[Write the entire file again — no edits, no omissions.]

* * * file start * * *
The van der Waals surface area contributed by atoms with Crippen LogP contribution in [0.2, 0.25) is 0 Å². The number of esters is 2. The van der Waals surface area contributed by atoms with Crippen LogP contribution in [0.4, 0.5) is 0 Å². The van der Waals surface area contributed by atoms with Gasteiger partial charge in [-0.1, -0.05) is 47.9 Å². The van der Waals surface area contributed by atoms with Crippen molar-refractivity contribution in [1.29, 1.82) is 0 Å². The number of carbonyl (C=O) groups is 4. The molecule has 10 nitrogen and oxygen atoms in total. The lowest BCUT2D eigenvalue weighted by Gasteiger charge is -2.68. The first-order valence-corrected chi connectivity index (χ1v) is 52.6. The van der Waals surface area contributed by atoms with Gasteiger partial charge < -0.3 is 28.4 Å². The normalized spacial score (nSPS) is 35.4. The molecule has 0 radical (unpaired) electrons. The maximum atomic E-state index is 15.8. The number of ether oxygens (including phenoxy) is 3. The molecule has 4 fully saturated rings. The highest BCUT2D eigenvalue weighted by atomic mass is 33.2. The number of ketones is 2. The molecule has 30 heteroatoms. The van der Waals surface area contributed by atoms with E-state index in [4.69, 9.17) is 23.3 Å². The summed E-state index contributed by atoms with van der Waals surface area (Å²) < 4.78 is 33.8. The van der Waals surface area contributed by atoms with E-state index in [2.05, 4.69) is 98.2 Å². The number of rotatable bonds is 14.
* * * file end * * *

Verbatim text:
The van der Waals surface area contributed by atoms with Crippen LogP contribution in [0.2, 0.25) is 0 Å². The number of esters is 2. The van der Waals surface area contributed by atoms with Crippen LogP contribution in [0.4, 0.5) is 0 Å². The van der Waals surface area contributed by atoms with Gasteiger partial charge in [-0.1, -0.05) is 47.9 Å². The van der Waals surface area contributed by atoms with Crippen molar-refractivity contribution in [1.29, 1.82) is 0 Å². The number of carbonyl (C=O) groups is 4. The molecule has 10 nitrogen and oxygen atoms in total. The lowest BCUT2D eigenvalue weighted by Gasteiger charge is -2.68. The first-order valence-corrected chi connectivity index (χ1v) is 52.6. The van der Waals surface area contributed by atoms with Gasteiger partial charge < -0.3 is 28.4 Å². The normalized spacial score (nSPS) is 35.4. The molecule has 0 radical (unpaired) electrons. The maximum atomic E-state index is 15.8. The number of ether oxygens (including phenoxy) is 3. The molecule has 4 fully saturated rings. The highest BCUT2D eigenvalue weighted by atomic mass is 33.2. The number of ketones is 2. The molecule has 30 heteroatoms. The van der Waals surface area contributed by atoms with E-state index in [4.69, 9.17) is 23.3 Å². The summed E-state index contributed by atoms with van der Waals surface area (Å²) < 4.78 is 33.8. The van der Waals surface area contributed by atoms with E-state index in [2.05, 4.69) is 98.2 Å². The number of rotatable bonds is 14.